Controversy over the recital by young Jews in Parliament Square during May 2018 of Mourners’ Kaddish for Palestinians shot while trying to break through the border reflected a misunderstanding about the different ways Kaddish is used in Traditional and Progressive contexts. Mourners’ Kaddish is recited in Traditional settings to commemorate deceased relatives and more rarely other Jews. In Progressive circles it is read communally in unison, very occasionally also for non-Jews. This article questions the appropriateness of reciting Mourners’ Kaddish for the Gaza victims, none of whom were Jewish and whose intentions were uncertain. Instead, an act of text study could have been used to highlight moral ambiguity, followed by Kaddish de-Rabbanan, the traditional coda to a study session. This would have avoided offence to Muslims and to Jews, and have ensured that the act of reciting Kaddish refers in this case not to the dead but to the moral problems raised by their killing.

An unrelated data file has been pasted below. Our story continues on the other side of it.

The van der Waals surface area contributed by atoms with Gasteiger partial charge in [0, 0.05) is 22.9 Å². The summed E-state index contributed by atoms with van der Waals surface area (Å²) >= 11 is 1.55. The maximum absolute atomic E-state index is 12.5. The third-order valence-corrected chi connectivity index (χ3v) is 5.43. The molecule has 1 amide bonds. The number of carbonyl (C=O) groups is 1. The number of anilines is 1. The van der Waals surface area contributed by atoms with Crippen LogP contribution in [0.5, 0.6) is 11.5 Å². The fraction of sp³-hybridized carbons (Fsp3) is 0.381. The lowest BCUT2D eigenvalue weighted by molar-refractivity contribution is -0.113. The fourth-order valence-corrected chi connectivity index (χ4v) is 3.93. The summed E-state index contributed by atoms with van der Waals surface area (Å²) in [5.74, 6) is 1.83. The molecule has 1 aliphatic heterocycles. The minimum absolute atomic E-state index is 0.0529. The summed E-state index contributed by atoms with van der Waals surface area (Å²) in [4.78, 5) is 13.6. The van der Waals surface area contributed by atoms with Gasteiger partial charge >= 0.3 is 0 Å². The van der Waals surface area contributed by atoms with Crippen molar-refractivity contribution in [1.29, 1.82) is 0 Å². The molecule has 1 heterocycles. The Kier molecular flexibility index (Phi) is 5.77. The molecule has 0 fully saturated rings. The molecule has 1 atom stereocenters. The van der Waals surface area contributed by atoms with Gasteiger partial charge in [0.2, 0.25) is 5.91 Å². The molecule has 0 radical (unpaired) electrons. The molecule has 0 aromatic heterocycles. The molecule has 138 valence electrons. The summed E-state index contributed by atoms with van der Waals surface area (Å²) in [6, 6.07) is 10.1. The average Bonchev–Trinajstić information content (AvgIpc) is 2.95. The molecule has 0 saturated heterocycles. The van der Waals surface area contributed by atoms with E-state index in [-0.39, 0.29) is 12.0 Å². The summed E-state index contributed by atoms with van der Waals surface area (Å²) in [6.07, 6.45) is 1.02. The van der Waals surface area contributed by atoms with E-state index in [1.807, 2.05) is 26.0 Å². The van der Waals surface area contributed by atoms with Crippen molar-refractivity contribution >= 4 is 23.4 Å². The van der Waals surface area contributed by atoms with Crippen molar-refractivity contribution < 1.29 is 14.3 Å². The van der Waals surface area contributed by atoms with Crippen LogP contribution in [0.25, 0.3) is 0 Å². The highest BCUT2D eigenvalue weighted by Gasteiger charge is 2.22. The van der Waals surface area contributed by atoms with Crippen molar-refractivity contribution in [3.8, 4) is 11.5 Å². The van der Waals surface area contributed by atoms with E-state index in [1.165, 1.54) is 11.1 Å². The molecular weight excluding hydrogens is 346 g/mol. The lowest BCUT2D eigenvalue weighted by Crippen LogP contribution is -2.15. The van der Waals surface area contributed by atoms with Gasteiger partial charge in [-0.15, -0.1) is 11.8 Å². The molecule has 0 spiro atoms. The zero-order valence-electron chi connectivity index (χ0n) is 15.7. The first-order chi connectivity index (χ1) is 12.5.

Jeremy Schonfield is Professor of Liturgy at Leo Baeck College, London, and Supernumerary Fellow at the Oxford Centre for Hebrew and Jewish Studies.